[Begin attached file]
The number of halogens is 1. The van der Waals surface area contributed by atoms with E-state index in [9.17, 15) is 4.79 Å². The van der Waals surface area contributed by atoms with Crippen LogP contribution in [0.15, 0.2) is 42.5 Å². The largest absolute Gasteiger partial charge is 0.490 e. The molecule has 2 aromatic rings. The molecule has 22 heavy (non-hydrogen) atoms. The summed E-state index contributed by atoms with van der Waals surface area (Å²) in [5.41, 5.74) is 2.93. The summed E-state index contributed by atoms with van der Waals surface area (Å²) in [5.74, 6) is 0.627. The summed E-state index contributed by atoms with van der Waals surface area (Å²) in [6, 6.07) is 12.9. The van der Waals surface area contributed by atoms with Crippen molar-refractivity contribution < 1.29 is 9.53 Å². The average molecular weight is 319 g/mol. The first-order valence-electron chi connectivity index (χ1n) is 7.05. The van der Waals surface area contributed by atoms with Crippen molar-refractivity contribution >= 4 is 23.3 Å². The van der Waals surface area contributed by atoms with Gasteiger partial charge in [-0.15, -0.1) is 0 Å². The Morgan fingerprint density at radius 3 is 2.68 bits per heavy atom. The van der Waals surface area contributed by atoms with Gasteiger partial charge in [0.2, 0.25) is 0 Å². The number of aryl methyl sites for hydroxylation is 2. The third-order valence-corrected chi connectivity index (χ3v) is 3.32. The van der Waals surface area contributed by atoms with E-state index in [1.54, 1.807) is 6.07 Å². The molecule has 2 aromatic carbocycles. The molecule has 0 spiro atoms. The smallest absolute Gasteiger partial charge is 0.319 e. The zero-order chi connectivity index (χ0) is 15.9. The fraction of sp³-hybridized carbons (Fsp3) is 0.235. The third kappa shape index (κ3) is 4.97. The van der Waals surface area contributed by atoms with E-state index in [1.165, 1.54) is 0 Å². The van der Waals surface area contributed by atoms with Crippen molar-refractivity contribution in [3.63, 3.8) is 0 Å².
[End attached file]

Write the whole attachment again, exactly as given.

The number of halogens is 1. The van der Waals surface area contributed by atoms with E-state index in [9.17, 15) is 4.79 Å². The van der Waals surface area contributed by atoms with Crippen LogP contribution in [0.15, 0.2) is 42.5 Å². The largest absolute Gasteiger partial charge is 0.490 e. The molecule has 2 aromatic rings. The molecule has 22 heavy (non-hydrogen) atoms. The summed E-state index contributed by atoms with van der Waals surface area (Å²) in [5.41, 5.74) is 2.93. The summed E-state index contributed by atoms with van der Waals surface area (Å²) in [5.74, 6) is 0.627. The summed E-state index contributed by atoms with van der Waals surface area (Å²) in [6, 6.07) is 12.9. The van der Waals surface area contributed by atoms with Crippen molar-refractivity contribution < 1.29 is 9.53 Å². The average molecular weight is 319 g/mol. The first-order valence-electron chi connectivity index (χ1n) is 7.05. The van der Waals surface area contributed by atoms with Crippen molar-refractivity contribution >= 4 is 23.3 Å². The van der Waals surface area contributed by atoms with Gasteiger partial charge in [-0.15, -0.1) is 0 Å². The Morgan fingerprint density at radius 3 is 2.68 bits per heavy atom. The van der Waals surface area contributed by atoms with Gasteiger partial charge in [0.2, 0.25) is 0 Å². The number of aryl methyl sites for hydroxylation is 2. The third-order valence-corrected chi connectivity index (χ3v) is 3.32. The van der Waals surface area contributed by atoms with E-state index in [1.54, 1.807) is 6.07 Å². The molecule has 2 aromatic carbocycles. The molecule has 0 spiro atoms. The smallest absolute Gasteiger partial charge is 0.319 e. The zero-order chi connectivity index (χ0) is 15.9. The fraction of sp³-hybridized carbons (Fsp3) is 0.235. The third kappa shape index (κ3) is 4.97. The van der Waals surface area contributed by atoms with E-state index in [1.165, 1.54) is 0 Å². The van der Waals surface area contributed by atoms with Crippen molar-refractivity contribution in [3.63, 3.8) is 0 Å².